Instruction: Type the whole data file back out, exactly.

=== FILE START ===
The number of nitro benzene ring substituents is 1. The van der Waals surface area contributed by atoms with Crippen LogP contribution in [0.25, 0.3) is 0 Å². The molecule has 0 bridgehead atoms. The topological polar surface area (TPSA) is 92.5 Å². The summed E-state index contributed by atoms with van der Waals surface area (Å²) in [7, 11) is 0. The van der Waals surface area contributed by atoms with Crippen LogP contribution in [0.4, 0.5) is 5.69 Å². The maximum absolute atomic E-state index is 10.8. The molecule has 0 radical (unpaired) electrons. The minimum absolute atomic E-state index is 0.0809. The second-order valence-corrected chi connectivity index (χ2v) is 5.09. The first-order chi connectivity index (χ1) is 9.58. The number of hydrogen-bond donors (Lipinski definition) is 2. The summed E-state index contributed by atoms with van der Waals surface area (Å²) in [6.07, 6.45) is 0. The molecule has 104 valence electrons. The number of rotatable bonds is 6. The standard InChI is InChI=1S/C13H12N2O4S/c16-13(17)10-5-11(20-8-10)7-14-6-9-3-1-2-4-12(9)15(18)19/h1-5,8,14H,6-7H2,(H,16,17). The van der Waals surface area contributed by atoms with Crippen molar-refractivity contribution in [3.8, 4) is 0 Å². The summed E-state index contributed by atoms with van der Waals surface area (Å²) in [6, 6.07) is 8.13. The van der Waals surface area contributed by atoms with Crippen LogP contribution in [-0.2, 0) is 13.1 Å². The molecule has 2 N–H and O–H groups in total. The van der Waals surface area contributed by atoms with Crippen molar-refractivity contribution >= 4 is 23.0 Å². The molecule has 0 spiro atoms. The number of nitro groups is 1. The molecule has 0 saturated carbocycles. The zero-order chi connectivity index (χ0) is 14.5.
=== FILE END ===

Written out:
The number of nitro benzene ring substituents is 1. The van der Waals surface area contributed by atoms with Crippen LogP contribution in [0.25, 0.3) is 0 Å². The molecule has 0 bridgehead atoms. The topological polar surface area (TPSA) is 92.5 Å². The summed E-state index contributed by atoms with van der Waals surface area (Å²) in [7, 11) is 0. The van der Waals surface area contributed by atoms with Crippen LogP contribution in [0.4, 0.5) is 5.69 Å². The maximum absolute atomic E-state index is 10.8. The molecule has 0 radical (unpaired) electrons. The minimum absolute atomic E-state index is 0.0809. The second-order valence-corrected chi connectivity index (χ2v) is 5.09. The first-order chi connectivity index (χ1) is 9.58. The number of hydrogen-bond donors (Lipinski definition) is 2. The summed E-state index contributed by atoms with van der Waals surface area (Å²) in [6.07, 6.45) is 0. The molecule has 104 valence electrons. The number of rotatable bonds is 6. The standard InChI is InChI=1S/C13H12N2O4S/c16-13(17)10-5-11(20-8-10)7-14-6-9-3-1-2-4-12(9)15(18)19/h1-5,8,14H,6-7H2,(H,16,17). The van der Waals surface area contributed by atoms with Crippen molar-refractivity contribution in [3.8, 4) is 0 Å². The summed E-state index contributed by atoms with van der Waals surface area (Å²) in [6, 6.07) is 8.13. The van der Waals surface area contributed by atoms with Crippen LogP contribution in [-0.2, 0) is 13.1 Å². The molecule has 2 N–H and O–H groups in total. The van der Waals surface area contributed by atoms with Crippen molar-refractivity contribution >= 4 is 23.0 Å². The molecule has 0 spiro atoms. The number of nitro groups is 1. The molecule has 0 saturated carbocycles. The zero-order chi connectivity index (χ0) is 14.5.